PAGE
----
12 Apostles’ Names in Order
Deciphering the Order: An In-Depth Look at the 12 Apostles’ Names in Order, Their Symbolic Significance, and Controversial Interpretations
12 Apostles’ Names in Order; The 12 apostles, chosen by Jesus Christ, hold a significant place in Christian history. Their names are often listed in a specific order that has symbolic significance. However, various historical documents and interpretations suggest alternative orders. This article will explore the 12 apostles’ names in order, delve deeper into the symbolic meanings associated with their positions, and examine other documented orders, and the controversies surrounding them.
Table of Contents
The Traditional Order of the 12 Apostles and Their Symbolic Significance
- Simon Peter: Positioned first in the list, Simon Peter was the first apostle called by Jesus and is often considered the leader of the apostles. His name, Peter, means “rock” in Greek, symbolizing his foundational role in establishing the early Church. The number one traditionally symbolizes unity and primacy, underscoring Simon Peter’s unique role as the cornerstone of the early Church. As Jesus said in Matthew 16:18, “And I tell you that you are Peter, and on this rock, I will build my church, and the gates of Hades will not overcome it.”
- Andrew: Listed second, Andrew was the brother of Simon Peter and also one of the first disciples called by Jesus. His position symbolizes his role as a connector who brought his brother, Simon Peter, to Jesus. The number two often represents companionship and collaboration, highlighting Andrew’s role as a bridge between people and Christ. In John 1:41, Andrew tells his brother, “We have found the Messiah”.
- James (son of Zebedee): Listed third, James, along with his brother John, were among the first disciples called by Jesus. They were even given the nickname “Boanerges,” which means “sons of thunder,” suggesting their passionate and fiery nature. The number three in biblical numerology signifies divine wholeness, completeness, or perfection. As one of the ‘inner circle’ apostles, James represents the complete faith required to follow Jesus. Mark 10:35 recounts, “Then James and John, the sons of Zebedee, came to him. ‘Teacher,’ they said, ‘we want you to do for us whatever we ask.'”
- John: Positioned fourth, John is traditionally believed to be the author of the Gospel of John and the book of Revelation. The number four is tied to creation and the physical world in biblical symbolism, reflecting John’s authorship of a Gospel that emphasizes Jesus’ incarnation, presenting Him as the Word-made-flesh. John 1:1 declares, “In the beginning was the Word, and the Word was with God, and the Word was God.”
- Philip: Philip holds the fifth position, which could symbolize God’s grace or goodness. Five can denote grace in biblical numerology, mirroring Philip’s role in spreading the good news of Jesus’ grace. He is notably remembered for his conversation with Nathanael (Bartholomew) in John 1:45-46, showcasing his evangelistic spirit. As John 1:45 records, “Philip found Nathanael and said to him, ‘We have found him of whom Moses in the Law and also the prophets wrote, Jesus of Nazareth, the son of Joseph.'”
- Bartholomew/Nathanael: As the sixth apostle, Bartholomew, also known as Nathanael, might represent the imperfections of man and the sinfulness of humanity. Six is often associated with human weakness and sin in biblical numerology. His initial skepticism about Jesus being the Messiah (“Can anything good come out of Nazareth?”) could be seen as a reflection of human doubt and imperfection. But Jesus saw beyond his skepticism, as John 1:47 reveals, “Jesus saw Nathanael coming toward him and said of him, ‘Behold, an Israelite indeed, in whom there is no deceit!'”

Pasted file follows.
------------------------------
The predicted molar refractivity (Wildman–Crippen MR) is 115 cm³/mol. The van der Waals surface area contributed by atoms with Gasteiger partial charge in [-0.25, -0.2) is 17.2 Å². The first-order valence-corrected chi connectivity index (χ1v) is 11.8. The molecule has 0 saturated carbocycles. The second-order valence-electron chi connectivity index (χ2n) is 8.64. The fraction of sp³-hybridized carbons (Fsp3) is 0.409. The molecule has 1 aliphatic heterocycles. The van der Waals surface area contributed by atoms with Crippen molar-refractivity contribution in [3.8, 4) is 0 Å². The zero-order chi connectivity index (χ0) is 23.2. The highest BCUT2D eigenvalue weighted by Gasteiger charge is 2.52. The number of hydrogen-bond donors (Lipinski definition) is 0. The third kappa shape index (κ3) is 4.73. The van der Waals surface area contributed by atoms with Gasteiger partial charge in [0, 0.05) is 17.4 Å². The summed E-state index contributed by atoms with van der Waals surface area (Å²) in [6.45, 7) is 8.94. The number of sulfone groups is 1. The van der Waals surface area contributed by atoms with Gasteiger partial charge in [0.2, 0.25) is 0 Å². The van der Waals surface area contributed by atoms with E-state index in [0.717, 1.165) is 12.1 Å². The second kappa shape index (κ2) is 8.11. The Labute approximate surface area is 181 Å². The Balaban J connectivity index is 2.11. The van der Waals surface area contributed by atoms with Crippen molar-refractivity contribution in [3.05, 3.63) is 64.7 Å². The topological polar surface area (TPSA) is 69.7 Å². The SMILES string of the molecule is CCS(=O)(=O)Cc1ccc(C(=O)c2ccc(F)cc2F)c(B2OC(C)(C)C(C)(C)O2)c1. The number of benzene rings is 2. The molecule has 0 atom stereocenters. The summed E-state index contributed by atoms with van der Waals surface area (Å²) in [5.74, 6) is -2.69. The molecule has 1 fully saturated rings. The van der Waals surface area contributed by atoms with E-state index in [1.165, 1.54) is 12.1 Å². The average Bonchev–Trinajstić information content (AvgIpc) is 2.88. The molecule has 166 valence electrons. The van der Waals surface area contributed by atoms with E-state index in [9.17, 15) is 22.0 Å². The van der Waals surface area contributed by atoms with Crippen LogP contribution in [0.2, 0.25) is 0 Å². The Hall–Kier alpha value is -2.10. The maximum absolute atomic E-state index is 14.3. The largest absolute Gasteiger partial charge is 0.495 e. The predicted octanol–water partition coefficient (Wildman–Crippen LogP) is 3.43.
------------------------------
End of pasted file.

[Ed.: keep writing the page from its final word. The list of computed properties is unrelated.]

- Matthew: Positioned seventh, Matthew was a tax collector before he became a follower of Christ. Seven, a highly spiritual number, symbolizes divine completeness and perfection in biblical numerology. His position represents a profound spiritual metamorphosis—from being perceived as a tax collector, deemed a sinner and collaborator with the Roman oppressors, to becoming an unwavering disciple of Christ. Matthew’s calling is beautifully chronicled in Matthew 9:9, which recounts, “As Jesus moved forward, he caught sight of a man named Matthew, manning the tax booth, to whom he declared, ‘Follow me.’ Without hesitation, Matthew rose and faithfully pursued him.”
- Thomas: Known as “Doubting Thomas,” his eighth position could symbolize new beginnings or resurrection. Eight is the number of new beginnings in biblical numerology, reflecting Thomas’ renewed faith after his initial doubt about Jesus’ resurrection. His story reminds us that doubt can lead to deeper faith. As John 14:5 states, “Thomas said to him, ‘Lord, we do not know where you are going. How can we know the way?'”
- James (son of Alphaeus): As the ninth apostle, James’ son of Alphaeus might represent finality or judgment. Nine is associated with divine completeness or finality in biblical numerology. Not much is known about him, but his position in the list could reflect the quieter, supportive roles that help establish firm foundations for communities like the Church. Though not much is directly said about him, James son of Alphaeus’s mentioned in Mark 3:18, “and Andrew, and Philip, and Bartholomew, and Matthew, and Thomas, and James the son of Alphaeus, and Thaddaeus, and Simon the Zealot,” underscores his presence among the apostles.
- Simon the Zealot: Holding the tenth position, Simon the Zealot might symbolize law, responsibility, and the completeness of order in the universe. Ten is associated with divine order and law in biblical numerology, mirroring Simon the Zealot’s fervor for Jewish law and his zeal in following Christ. As Acts 1:13 lists, “When they had entered the city, they went up to the upper room where they were staying; that is, Peter and John and James and Andrew, Philip and Thomas, Bartholomew and Matthew, James the son of Alphaeus, and Simon the Zealot, and Judas the son of James.”
- Judas the Greater: Placed eleventh, Judas the Greater, also known as Thaddaeus or Lebbaeus, could symbolize disorder and chaos. Eleven often indicates disorder and chaos in biblical numerology, perhaps foreshadowing the chaos and confusion that would ensue among the apostles following Jesus’ crucifixion. Despite sharing a name with the infamous Judas Iscariot, Judas the Greater remained faithful to Jesus. As John 14:22 records, “Judas (not Iscariot) said to him, ‘Lord, how is it that you will manifest yourself to us, and not to the world?'”